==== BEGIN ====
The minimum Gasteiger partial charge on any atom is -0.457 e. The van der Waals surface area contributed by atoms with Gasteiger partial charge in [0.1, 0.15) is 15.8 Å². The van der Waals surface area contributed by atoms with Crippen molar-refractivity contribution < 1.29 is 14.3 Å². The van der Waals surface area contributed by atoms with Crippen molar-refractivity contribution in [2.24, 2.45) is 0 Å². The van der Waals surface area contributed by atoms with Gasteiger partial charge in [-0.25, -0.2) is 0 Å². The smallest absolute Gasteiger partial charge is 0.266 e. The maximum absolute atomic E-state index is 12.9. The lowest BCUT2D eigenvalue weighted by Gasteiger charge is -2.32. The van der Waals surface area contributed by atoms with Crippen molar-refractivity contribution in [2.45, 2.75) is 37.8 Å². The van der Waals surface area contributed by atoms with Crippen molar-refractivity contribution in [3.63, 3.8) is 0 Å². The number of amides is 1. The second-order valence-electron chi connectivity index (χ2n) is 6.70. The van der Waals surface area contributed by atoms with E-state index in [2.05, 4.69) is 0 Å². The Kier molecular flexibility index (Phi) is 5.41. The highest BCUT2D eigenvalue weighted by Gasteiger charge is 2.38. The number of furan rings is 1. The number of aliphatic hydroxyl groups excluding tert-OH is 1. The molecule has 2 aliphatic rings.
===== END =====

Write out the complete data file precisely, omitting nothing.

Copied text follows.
The minimum Gasteiger partial charge on any atom is -0.457 e. The van der Waals surface area contributed by atoms with Gasteiger partial charge in [0.1, 0.15) is 15.8 Å². The van der Waals surface area contributed by atoms with Crippen molar-refractivity contribution < 1.29 is 14.3 Å². The van der Waals surface area contributed by atoms with Crippen molar-refractivity contribution in [2.24, 2.45) is 0 Å². The van der Waals surface area contributed by atoms with Gasteiger partial charge in [-0.25, -0.2) is 0 Å². The smallest absolute Gasteiger partial charge is 0.266 e. The maximum absolute atomic E-state index is 12.9. The lowest BCUT2D eigenvalue weighted by Gasteiger charge is -2.32. The van der Waals surface area contributed by atoms with Crippen molar-refractivity contribution in [2.45, 2.75) is 37.8 Å². The van der Waals surface area contributed by atoms with Crippen molar-refractivity contribution in [3.63, 3.8) is 0 Å². The number of amides is 1. The second-order valence-electron chi connectivity index (χ2n) is 6.70. The van der Waals surface area contributed by atoms with E-state index in [2.05, 4.69) is 0 Å². The Kier molecular flexibility index (Phi) is 5.41. The highest BCUT2D eigenvalue weighted by Gasteiger charge is 2.38. The number of furan rings is 1. The number of aliphatic hydroxyl groups excluding tert-OH is 1. The molecule has 2 aliphatic rings.